• Wilson Ng

    I usually scan the contents on the first pass to get an idea of the flow of the book. Then I’ll intently read the book on my iPad on the second pass. I often highlight certain passages and add my personal notes. Then I’ll take the highlights and notes to create my own book summary. I save this book summary as a PDF or ePub file. I drop the ePub or PDF into the iBooks app and sync that file to my iPad and iPhone. I have the quick guide version of key passages that I want to reinforce. Habits or viewpoints that I would like to remember.

    I don’t look at the original source unless I wanted to expand and revisit some of the key passages I highlighted.

  • Bill

    I think some books are great for re-reading because you can take a look at them through the lens of experience. For me, the 7 habits by Covey is one. I re-read it about every 18 months or re-listen if I am traveling. I find that pieces of the information are taken differently over time.

    For me the key or driver of re-reading a book is, if I have read it the first time and felt that there are more gems to find it goes back to the re-read pile. I love books like this because they give you something great to hold onto now while making you wonder what you missed.

  • Mikael

    I’ve tried rereading some books. Here are my findings:

    1. I often get disappointed. The book doesn’t say what I remembered from the first time.

    2. I also often get disappointed because I don’t interpret what it says the same way the second time I read it.

    3. Sometimes, I pick up a valuable fact that I missed at the first reading.

    4. The book often gets very boring on the second reading.

  • Priyankush Deka

    I’ve reread a few books which I had found difficulty to understand completely at the first time. And I think that it’s not a bad habit. Presently, I am going through ‘A Brief History of Time’ by Stephen Hawking and this is for the 2nd time. Because I couldn’t make out all the concepts of the book at the first time. This process of rereading books for better understanding is like closing the unexpected holes of a wheel tyre. Even I used to read the chapters of physics and chemistry for at least a 2nd time. It’s not only because that I can’t understand all these at the first attempt, it’s because that the new concepts enter my brain permanently after rereading. But, unfortunately, in case of chemistry, though I understand most of the concepts, I can’t remember anything even after two days. I hope that metaphor will be helpful in this case.

  • Reece

    I am totally on board with re-reading (but only good books). It’s been shown that people don’t remember everything they read as it is a very passive approach to learning – at least that’s what I blame my goldfish memory on!
    In all seriousness, I find that if a book grabbed my attention the first time, I’ll make sure I read it a second time. I don’t know why, but I’ll always gain a lot more from it the second time around. I’ve read Rich Dad Poor Dad many times, as well as Turning Pro, and the E-Myth Revisited, and each time I read them, I learn something new.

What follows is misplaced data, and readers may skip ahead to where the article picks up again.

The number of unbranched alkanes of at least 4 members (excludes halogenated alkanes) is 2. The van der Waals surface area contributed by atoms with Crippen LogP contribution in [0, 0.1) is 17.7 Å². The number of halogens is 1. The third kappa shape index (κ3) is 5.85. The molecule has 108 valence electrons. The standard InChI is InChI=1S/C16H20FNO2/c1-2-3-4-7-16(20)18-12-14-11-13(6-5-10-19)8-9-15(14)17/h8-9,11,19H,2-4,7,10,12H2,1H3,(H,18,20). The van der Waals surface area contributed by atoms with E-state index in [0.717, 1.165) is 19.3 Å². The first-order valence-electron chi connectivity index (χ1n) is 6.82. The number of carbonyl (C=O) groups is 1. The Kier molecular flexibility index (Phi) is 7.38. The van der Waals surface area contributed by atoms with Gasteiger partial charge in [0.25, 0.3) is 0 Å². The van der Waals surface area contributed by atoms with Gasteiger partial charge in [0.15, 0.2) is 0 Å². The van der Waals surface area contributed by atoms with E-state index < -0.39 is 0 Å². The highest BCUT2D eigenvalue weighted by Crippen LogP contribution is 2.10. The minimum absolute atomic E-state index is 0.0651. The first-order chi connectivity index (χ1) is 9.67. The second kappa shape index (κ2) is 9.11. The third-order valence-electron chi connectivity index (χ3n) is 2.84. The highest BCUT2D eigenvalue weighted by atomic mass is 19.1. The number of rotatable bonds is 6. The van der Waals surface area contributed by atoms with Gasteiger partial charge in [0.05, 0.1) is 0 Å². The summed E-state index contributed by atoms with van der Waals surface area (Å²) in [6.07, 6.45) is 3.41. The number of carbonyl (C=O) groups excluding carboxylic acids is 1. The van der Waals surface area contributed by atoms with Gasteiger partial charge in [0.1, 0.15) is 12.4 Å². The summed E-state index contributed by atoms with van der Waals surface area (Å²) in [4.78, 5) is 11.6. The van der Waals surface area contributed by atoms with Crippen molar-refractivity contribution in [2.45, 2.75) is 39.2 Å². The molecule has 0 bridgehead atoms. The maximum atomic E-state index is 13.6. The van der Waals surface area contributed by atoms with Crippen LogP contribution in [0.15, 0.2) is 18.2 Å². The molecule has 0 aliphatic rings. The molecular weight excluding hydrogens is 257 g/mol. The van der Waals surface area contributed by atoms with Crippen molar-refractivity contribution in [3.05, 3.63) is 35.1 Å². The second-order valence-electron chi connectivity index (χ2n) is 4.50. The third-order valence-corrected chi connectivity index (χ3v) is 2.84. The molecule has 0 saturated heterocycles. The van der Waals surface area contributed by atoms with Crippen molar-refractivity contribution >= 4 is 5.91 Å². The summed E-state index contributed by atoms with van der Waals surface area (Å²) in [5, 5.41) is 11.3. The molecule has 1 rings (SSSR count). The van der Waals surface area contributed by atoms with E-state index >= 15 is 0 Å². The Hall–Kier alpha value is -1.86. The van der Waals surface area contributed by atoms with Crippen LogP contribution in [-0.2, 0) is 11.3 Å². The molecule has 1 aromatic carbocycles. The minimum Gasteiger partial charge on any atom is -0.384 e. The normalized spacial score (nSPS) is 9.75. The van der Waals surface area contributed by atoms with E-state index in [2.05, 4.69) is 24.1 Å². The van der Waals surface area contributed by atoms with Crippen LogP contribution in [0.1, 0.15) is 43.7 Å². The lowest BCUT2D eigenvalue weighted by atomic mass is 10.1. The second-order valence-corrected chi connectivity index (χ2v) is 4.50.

Thanks for the interesting post.

  • DJ

    A book that has a different perspective to offer that interest me may be worth a second read, especially if it has a rich content. Usually after a period of incubation, a second read allows me to assimilate the content into known metaphorical models common to my experience base. I don’t really call this structured thinking and is second nature. I call this more a crystallization process or an aha moment. For me a second read is less about information and more about self discovery.

  • Kris

    I have read “Getting Things Done” by David Allen at least 10 times. It has changed my life, and I continue to learn more each time I read it. Great post!

  • Shane

    I’ve spent a lot of time thinking about this topic recently, and was glad to see this article pop up in my email. My position on this at the moment(still in the process of refining it) is that re-reading is a practice that should be avoided, for many of the same reasons you went over in your opening paragraph. I don’t disagree with the argument that reviewing old information frequently can help cultivate mental habits or lead to new insights. However I think it is wasteful(in my opinion) to actually reread or re-listen to parts or the entirety of a text. Instead I’m of the opinion that efforts should be made to create reviewable material for you to look back upon at your convenience as you read through the first time, as well(if possible) find outside sources that have already this for you. Currently I use a system of margin and notecard annotation to do this, and at a later date I review and then transcribe the margin/notecard writing over to a word document. I’ve used this system in the past and just recently started it up again(while thinking about the subject of rereading) and think it has the same effect as you laid out in the second half of your article but with far less time commitment, along with the added benefit of more mindful reading the first time through.

  • Mackenzie

    Personally, I find rereading essential for retention. For me, it’s much the same as learning a musical instrument or second language: I have to repeat scales or flash cards multiple times to have something permanently learned. However, I feel like some people pick up the essentials more quickly than I do on the first read-through.

    Rereading novels is much like rewatching a movie, for me. I’m much more prone to pick up on foreshadowing and other literary devices on repeated consumptions.